Lotions, apps, patches, wearables and more – if there’s a product out there that promises to be “sun safe”, a new research centre in Brisbane will be putting it to the test.
The centre will be opened by QUT, in partnership with clinical trial company Q-Pharm.T
Dr Elke Hacker from QUT who run the research centre. Dr Elke says technology was “playing an increasing role in the prevention of sunburn and skin cancer”, pointing to personal UV detectors, sunscreen indicator patches and software apps.
“It is vital that we make sure these devices and health apps are regulated and tested and there is evidence to substantiate the health claims being made,” Dr Hacker said.
Despite sun smart campaigns, sunburn rates continue to be high, Dr Hacker says – especially among young people, with a study showing 72 per cent of Queenslanders aged 18-24 admit to getting sunburnt.
Dr Hacker says it is “pleasing” that new technology is encouraging people to take responsibility for their actions in avoiding over-exposure to UVR – but the value of these devices, apps and products needs to be tested to ensure that they do improve sun protection habits, sun exposure behaviour and reduce sunburn.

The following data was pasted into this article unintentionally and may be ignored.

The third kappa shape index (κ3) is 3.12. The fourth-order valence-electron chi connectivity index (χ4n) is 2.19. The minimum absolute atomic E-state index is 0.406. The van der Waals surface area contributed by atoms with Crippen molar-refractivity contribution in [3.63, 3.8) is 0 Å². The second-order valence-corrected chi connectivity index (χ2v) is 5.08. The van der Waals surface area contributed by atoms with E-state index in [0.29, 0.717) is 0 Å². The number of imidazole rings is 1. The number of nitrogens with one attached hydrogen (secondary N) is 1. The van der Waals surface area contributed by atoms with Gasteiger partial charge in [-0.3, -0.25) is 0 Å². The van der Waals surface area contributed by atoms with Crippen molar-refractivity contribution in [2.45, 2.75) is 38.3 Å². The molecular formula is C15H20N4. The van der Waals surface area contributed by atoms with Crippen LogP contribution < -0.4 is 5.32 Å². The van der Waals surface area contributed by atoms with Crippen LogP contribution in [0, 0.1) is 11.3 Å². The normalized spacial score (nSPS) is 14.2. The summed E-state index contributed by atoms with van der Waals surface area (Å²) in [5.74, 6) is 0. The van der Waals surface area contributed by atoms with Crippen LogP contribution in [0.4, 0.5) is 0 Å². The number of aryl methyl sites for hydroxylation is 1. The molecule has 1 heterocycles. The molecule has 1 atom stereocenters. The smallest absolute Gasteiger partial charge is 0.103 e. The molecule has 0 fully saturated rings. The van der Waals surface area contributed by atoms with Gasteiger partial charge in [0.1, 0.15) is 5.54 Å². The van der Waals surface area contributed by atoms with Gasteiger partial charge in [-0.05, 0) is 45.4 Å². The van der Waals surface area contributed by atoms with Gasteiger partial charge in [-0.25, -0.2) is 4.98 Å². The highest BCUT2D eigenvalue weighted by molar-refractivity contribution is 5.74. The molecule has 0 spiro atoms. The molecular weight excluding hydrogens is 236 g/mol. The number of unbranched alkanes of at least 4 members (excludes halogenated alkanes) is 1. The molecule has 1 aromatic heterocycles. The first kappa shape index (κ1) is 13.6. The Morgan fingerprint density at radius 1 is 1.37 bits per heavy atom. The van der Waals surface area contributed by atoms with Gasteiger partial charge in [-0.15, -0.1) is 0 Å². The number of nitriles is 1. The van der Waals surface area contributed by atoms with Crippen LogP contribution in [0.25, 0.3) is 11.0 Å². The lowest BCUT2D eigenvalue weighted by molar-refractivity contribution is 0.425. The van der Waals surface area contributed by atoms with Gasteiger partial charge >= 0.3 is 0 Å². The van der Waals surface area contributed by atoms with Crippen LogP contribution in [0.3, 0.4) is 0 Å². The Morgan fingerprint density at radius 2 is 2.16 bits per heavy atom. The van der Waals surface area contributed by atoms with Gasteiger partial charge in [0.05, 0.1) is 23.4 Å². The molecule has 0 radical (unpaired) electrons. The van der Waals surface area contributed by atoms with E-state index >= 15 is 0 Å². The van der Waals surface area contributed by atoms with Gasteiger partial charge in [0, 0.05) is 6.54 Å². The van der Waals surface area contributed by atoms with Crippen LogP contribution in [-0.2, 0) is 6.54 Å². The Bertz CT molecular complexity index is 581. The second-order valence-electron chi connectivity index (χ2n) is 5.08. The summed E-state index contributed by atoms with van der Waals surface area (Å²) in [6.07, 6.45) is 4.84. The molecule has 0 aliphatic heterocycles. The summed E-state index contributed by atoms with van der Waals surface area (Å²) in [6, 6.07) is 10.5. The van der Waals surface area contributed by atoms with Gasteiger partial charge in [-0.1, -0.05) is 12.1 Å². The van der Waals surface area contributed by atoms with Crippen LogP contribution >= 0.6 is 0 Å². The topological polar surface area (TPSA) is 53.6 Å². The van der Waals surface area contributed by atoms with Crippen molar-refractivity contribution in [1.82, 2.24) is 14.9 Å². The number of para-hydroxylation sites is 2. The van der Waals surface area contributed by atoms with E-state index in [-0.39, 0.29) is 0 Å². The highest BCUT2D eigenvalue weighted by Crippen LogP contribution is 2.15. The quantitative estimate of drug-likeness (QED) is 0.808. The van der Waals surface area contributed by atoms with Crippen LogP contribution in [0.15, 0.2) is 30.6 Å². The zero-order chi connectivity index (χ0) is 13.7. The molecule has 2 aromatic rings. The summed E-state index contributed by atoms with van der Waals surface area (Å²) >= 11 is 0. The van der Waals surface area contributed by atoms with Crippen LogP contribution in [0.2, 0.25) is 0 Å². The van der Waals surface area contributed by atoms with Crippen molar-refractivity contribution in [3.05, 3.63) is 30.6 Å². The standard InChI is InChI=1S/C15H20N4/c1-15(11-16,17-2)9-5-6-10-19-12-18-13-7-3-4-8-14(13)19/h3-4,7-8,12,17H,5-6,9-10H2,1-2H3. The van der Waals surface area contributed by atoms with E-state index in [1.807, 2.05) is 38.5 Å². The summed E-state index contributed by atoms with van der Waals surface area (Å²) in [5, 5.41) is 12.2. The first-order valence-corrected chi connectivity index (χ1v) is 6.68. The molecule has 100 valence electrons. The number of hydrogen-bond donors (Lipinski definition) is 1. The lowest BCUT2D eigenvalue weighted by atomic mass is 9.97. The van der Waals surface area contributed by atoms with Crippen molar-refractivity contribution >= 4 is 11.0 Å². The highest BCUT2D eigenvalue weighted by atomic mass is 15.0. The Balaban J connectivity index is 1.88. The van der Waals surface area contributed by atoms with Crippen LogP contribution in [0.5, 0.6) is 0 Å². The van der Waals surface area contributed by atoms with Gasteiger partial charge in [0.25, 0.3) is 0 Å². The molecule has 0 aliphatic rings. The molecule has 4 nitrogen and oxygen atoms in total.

Personalised wearable stickers will be the first product put through its paces at the new centre.
“These UV Spots (stickers) are sunscreen indicators that aim to warn people when the effect of sunscreen wears off and needs to be reapplied,” Dr Hacker said.
“Our testing will make sure these stickers work accurately in and out of water, to ensure they can be safely used by people when swimming.”
Then will come apps that monitor UV exposure, novel therapeutic lotions that promise skin repair and wearable devices.
The Centre for Testing New Technology will also work with patient advocacy group Melanoma Patients Australia and Queensland Health’s Preventative Health Branch, to make sure the findings and results translate into community health outcomes.